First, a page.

- #1

- 528

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##\log_e x < \sqrt x##

How did they get this?

I know calculus so you can show this using differentiation, etc.

One possible way is that they took

##f(x)=\sqrt x-\log_e x##

And tried to prove it is always greater than zero.

- #1

- 528

- 33

##\log_e x < \sqrt x##

How did they get this?

I know calculus so you can show this using differentiation, etc.

One possible way is that they took

##f(x)=\sqrt x-\log_e x##

And tried to prove it is always greater than zero.

- #2

ShayanJ

Gold Member

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- 594

You can write [itex] \sqrt x [/itex] as [itex] e^{\ln \sqrt x}=e^{\frac 1 2 \ln x} [/itex]. Now we have $$\lim_{x\to 0} \ln x=-\infty $$ and $$ \lim_{y\to -\infty} e^y=0 $$. So for the least value of [itex] \sqrt x [/itex], [itex] \ln x < \sqrt x [/itex] and because [itex] \sqrt x [/itex] is strictly increasing and [itex] \frac 1 x < \frac{1}{2\sqrt x} [/itex] for [itex] x>4 [/itex], the inequality is always satisfied.

EDIT: Looks like rewriting [itex] \sqrt{x} [/itex] wasn't necessary, but I don't change it because it may give you a feeling for the inequality.

EDIT: Looks like rewriting [itex] \sqrt{x} [/itex] wasn't necessary, but I don't change it because it may give you a feeling for the inequality.

Last edited:

- #3

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For x<4 why can't there be a point of intersection? You haven't specified what happens for x<4You can write [itex] \sqrt x [/itex] as [itex] e^{\ln \sqrt x}=e^{\frac 1 2 \ln x} [/itex]. Now we have $$\lim_{x\to 0} \ln x=-\infty $$ and $$ \lim_{y\to -\infty} e^y=0 $$. So for the least value of [itex] \sqrt x [/itex], [itex] \ln x < \sqrt x [/itex] and because [itex] \sqrt x [/itex] is strictly increasing and [itex] \frac 1 x < \frac{1}{2\sqrt x} [/itex] for [itex] x>4 [/itex], the inequality is always satisfied.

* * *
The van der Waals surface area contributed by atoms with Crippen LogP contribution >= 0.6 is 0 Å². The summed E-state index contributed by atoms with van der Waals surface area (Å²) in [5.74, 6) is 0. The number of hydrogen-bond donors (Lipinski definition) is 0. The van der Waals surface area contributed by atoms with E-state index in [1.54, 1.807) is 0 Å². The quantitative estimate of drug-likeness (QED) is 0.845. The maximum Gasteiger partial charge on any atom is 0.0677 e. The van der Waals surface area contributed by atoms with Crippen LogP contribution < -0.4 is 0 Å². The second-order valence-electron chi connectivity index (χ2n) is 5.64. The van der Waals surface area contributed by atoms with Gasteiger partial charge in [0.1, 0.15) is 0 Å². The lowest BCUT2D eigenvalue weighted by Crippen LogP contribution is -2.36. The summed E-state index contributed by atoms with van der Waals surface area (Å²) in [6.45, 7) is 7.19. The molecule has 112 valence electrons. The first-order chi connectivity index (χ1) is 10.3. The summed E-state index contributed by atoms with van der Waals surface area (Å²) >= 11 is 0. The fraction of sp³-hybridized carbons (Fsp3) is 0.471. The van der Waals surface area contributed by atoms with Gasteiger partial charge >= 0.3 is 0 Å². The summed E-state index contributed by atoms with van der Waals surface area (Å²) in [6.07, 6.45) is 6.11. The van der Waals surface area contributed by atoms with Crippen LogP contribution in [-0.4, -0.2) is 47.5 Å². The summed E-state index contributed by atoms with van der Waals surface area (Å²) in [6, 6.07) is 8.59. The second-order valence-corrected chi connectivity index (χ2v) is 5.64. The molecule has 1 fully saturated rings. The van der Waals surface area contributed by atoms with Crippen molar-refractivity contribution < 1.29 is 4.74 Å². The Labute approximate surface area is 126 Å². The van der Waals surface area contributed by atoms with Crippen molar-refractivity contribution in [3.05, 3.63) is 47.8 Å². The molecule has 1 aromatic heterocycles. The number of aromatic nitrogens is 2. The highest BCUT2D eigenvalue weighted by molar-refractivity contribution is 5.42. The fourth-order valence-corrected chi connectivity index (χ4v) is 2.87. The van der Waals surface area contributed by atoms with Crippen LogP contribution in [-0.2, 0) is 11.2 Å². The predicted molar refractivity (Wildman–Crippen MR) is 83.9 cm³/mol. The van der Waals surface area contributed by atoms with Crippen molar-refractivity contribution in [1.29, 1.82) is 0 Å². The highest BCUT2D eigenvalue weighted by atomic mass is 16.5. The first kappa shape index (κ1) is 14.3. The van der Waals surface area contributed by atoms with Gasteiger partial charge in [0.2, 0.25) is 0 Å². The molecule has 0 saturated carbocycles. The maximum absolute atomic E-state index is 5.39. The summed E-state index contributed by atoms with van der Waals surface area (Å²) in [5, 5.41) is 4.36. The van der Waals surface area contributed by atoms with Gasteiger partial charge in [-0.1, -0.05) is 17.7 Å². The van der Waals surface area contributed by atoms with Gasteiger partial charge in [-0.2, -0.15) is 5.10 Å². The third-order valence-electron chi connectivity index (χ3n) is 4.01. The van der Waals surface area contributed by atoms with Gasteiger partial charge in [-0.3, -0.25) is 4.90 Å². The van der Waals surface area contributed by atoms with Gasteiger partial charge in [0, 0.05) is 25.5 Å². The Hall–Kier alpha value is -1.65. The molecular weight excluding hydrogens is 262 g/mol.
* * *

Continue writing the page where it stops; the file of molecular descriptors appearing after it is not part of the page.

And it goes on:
EDIT: Looks like rewriting [itex] \sqrt{x} [/itex] wasn't necessary, but I don't change it because it may give you a feeling for the inequality.

I understood everything else. Thanks for the reply.

- #4

ShayanJ

Gold Member

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When [itex] x \to 0 [/itex], we have [itex] \sqrt x=0 [/itex] and [itex] \ln x \to -\infty [/itex]. In the interval [itex] (0,4] [/itex], [itex] \ln x [/itex] increases faster than [itex] \sqrt x [/itex], but that slight excess can't make up for the huge gap in such a small interval.For x<4 why can't there be a point of intersection? You haven't specified what happens for x<4

I understood everything else. Thanks for the reply.

- #5

chiro

Science Advisor

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